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Throughout human existence, there have never been a standard to which one must live, however humans are destined to become victims of recurring routines. One...
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African American Heritage: African American Protest During World War II

Half a million African Americans served in Europe during World War II but regardless of the number, they faced mounting racial discrimination by those they serve with.

African American Heritage: African Americans During The Great Depression

In the early 20th century, African Americans wanted to escape the oppressive south for places where they can have economic and social freedoms.  This was known as the The Great Migration.

African American Heritage: The Harlem Renaissance

African American culture during the early 20th century was deeply rooted in societal restrictions that deprive them of self-worth, pride, self-esteem and a sense of community in southern states.

African American Heritage: The Significance of the Brown vs The Board of Education

During the early 20th century majority of American society was racially segregation base on part to the 1896 Supreme Court ruling of Plessy vs. Ferguson that set the precedence for the “separate but equal” argument that made it okay for state and federal governments to implement discriminatory laws that segregate blacks from whites in all public places, in addition to private institutions.

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Hard to get foreign $ to pay international acts

Randy Glasgow Productions’ (RGP) chief cook and bottle washer believes that mega international summer concerts are a thing of the past. He said: “I would say yes, they are dead right now. The main problem facing promoters is obtaining foreign currency to pay international artistes. Plus, the current financial climate in our country doesn’t augur well for promoters. I don’t see this changing before the next four-five years.”

Glasgow’s advice on these challenges is: “What promoters need to do for survival is to become creative and use our local stars and whatever emerging talents we can unearth.”

Instead of seeking artistes from overseas to perform locally during the August-September period, Glasgow is staging “a first-time festival” which will be held outside of Port-of-Spain, branded The First Chutney & World Rhythms Festival.

“We are going to the middle of the country, to the National Cricket Centre in Couva,” said Glasgow.

“We will showcase the likes of Mungal Patassar & Pantar, Nigel Rojas & Orange Sky, as well as emerging star Nailah Blackman and her band and, on the chutney side, we will feature KI & The Band, Indar Kanhai, and Drupatee Ramgoonai and the ‘chutney king of the world’ Rakesh Yankaran.”

Glasgow expressed hope that the foreign currency issue would dissolve in the not-too-distant future.

He said: “Once foreign currency is available again, the foreign act I would like to bring to Trinidad is Earth, Wind & Fire for the secular music lovers. On the Indo side I would bring Shahrukh Khan. As far as comedy is concerned, I would go for Russell Peters from Canada.”

Stating that although he believes T&T is blessed with excellent performers, Glasgow added: “I don’t think that there’s any one local artiste who could sell out the stadium in a mega summer concert. It would have to be a combination of artistes and the event would have to have a good, unique concept.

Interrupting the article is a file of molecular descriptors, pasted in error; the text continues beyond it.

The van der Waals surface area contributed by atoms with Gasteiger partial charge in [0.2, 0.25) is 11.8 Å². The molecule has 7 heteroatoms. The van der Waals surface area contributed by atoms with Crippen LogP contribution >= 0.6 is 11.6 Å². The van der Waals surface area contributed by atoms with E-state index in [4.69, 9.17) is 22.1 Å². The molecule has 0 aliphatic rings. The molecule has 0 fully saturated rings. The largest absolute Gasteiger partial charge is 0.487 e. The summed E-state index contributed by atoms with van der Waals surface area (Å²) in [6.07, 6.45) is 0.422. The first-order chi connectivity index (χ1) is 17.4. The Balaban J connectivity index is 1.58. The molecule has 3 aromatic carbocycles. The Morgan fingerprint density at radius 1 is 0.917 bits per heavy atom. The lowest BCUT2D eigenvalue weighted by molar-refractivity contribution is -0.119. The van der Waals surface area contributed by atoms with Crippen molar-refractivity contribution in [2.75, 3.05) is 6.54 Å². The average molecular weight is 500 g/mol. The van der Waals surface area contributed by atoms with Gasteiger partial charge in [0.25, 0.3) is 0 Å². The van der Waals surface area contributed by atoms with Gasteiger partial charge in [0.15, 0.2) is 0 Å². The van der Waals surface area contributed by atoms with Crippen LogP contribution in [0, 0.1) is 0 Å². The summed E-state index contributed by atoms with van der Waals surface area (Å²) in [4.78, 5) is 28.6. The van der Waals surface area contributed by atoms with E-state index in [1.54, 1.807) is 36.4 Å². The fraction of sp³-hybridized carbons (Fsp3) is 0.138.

“What is preventing us from staging such a show is that all our top artistes have dedicated themselves to shows in North America and Europe during this period and promoters definitely cannot get a booking with them.”

One of the oldest local promotions outfit in the country is Spektakula Promoters, founded by the late Claude Martineau and his brother Frank. Miami Sound Machine, held at the stadium in 1988, was the most successful international concert Spektakula Promotions has ever staged.

Frank said: “International acts have gotten too expensive for the pockets of the local market. The big name stars are living, but ‘eating a food’ elsewhere, and don’t seem to have T&T too high up on their menu. The logistics right now to stage a mega show in the stadium are way way too high.

“For instance, the police bill for the average event at the stadium is over a hundred grand, plus the fire personnel bill is also exorbitant. That particular issue is a serious one for all promoters.

“There have been incidents of promoters cancelling events because of the police bill.

“There is one time when a priest had to cancel a little fund-raising barbeque in St Ann’s because the police were charging way too much for the parish to make any money with their venture.”

Asked which international superstars he would have liked to bring to Trinidad, Frank said: “Bruno Mars, Drake and Ed Sheeran, without a doubt. They are really big.”


What is the best international act you’ve seen in T&T?

And who would you pay “big” money to see perform today?

​ Charlene Clarke

(event coordinator):

“Maxi Priest. I would pay top dollar now to go see Mariah Carey.”

Joella Corneille

(property manager):

“It was a concert with Barrington Levy and Maxi Priest. The best international artiste I have seen perform is Beyonce. I would pay money to see Beyonce perform again.”

Nicole Albert (public servant):

“Sanchez is the best artiste I have seen perform. I was totally impressed by him as he really gave us our money’s worth. I would pay anything to see Alicia Keys or Bruno Mars perform.”

Mary Sosa (former Miss T&T):

“The two Steel Pulse concerts, in the Savannah and at Spektakula Forum. I really like the old school so I would pay money to see James Ingram.”

​This concludes the
Summer concerts story
(Part 1 was on Monday, July 24)

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